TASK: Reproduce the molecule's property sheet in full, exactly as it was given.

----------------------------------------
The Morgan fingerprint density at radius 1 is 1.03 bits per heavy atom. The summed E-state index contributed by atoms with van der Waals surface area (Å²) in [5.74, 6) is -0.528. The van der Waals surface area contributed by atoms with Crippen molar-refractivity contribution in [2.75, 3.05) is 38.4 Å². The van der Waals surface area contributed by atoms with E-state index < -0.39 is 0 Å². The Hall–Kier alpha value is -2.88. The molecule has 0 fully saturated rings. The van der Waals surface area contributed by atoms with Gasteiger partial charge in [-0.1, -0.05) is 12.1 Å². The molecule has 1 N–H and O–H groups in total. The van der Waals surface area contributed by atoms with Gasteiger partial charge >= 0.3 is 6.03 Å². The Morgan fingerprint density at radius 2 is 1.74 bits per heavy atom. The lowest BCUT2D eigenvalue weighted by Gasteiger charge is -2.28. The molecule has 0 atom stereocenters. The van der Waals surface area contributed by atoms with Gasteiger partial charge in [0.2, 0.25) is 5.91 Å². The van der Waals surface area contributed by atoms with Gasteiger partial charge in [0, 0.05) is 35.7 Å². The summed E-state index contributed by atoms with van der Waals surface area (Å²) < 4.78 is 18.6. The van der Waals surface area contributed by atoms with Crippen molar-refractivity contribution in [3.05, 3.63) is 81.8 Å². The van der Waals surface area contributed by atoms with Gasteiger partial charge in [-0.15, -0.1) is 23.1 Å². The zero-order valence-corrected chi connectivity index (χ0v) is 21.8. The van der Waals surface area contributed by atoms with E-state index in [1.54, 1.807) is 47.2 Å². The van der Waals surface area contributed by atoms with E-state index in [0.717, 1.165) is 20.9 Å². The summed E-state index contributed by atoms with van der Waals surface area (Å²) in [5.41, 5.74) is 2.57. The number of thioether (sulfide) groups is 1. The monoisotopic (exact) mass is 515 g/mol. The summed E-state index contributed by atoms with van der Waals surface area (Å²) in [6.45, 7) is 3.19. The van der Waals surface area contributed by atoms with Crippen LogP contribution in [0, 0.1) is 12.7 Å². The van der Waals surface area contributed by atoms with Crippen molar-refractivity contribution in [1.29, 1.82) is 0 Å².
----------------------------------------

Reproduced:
The Morgan fingerprint density at radius 1 is 1.03 bits per heavy atom. The summed E-state index contributed by atoms with van der Waals surface area (Å²) in [5.74, 6) is -0.528. The van der Waals surface area contributed by atoms with Crippen molar-refractivity contribution in [2.75, 3.05) is 38.4 Å². The van der Waals surface area contributed by atoms with E-state index < -0.39 is 0 Å². The Hall–Kier alpha value is -2.88. The molecule has 0 fully saturated rings. The van der Waals surface area contributed by atoms with Gasteiger partial charge in [-0.1, -0.05) is 12.1 Å². The molecule has 1 N–H and O–H groups in total. The van der Waals surface area contributed by atoms with Gasteiger partial charge >= 0.3 is 6.03 Å². The Morgan fingerprint density at radius 2 is 1.74 bits per heavy atom. The lowest BCUT2D eigenvalue weighted by Gasteiger charge is -2.28. The molecule has 0 atom stereocenters. The van der Waals surface area contributed by atoms with Gasteiger partial charge in [0.2, 0.25) is 5.91 Å². The van der Waals surface area contributed by atoms with Gasteiger partial charge in [0, 0.05) is 35.7 Å². The summed E-state index contributed by atoms with van der Waals surface area (Å²) < 4.78 is 18.6. The van der Waals surface area contributed by atoms with Crippen molar-refractivity contribution in [3.05, 3.63) is 81.8 Å². The van der Waals surface area contributed by atoms with Gasteiger partial charge in [-0.15, -0.1) is 23.1 Å². The zero-order valence-corrected chi connectivity index (χ0v) is 21.8. The van der Waals surface area contributed by atoms with E-state index in [1.54, 1.807) is 47.2 Å². The van der Waals surface area contributed by atoms with E-state index in [0.717, 1.165) is 20.9 Å². The summed E-state index contributed by atoms with van der Waals surface area (Å²) in [5.41, 5.74) is 2.57. The number of thioether (sulfide) groups is 1. The monoisotopic (exact) mass is 515 g/mol. The summed E-state index contributed by atoms with van der Waals surface area (Å²) in [6.45, 7) is 3.19. The van der Waals surface area contributed by atoms with Crippen LogP contribution in [0, 0.1) is 12.7 Å². The van der Waals surface area contributed by atoms with Crippen molar-refractivity contribution in [1.29, 1.82) is 0 Å².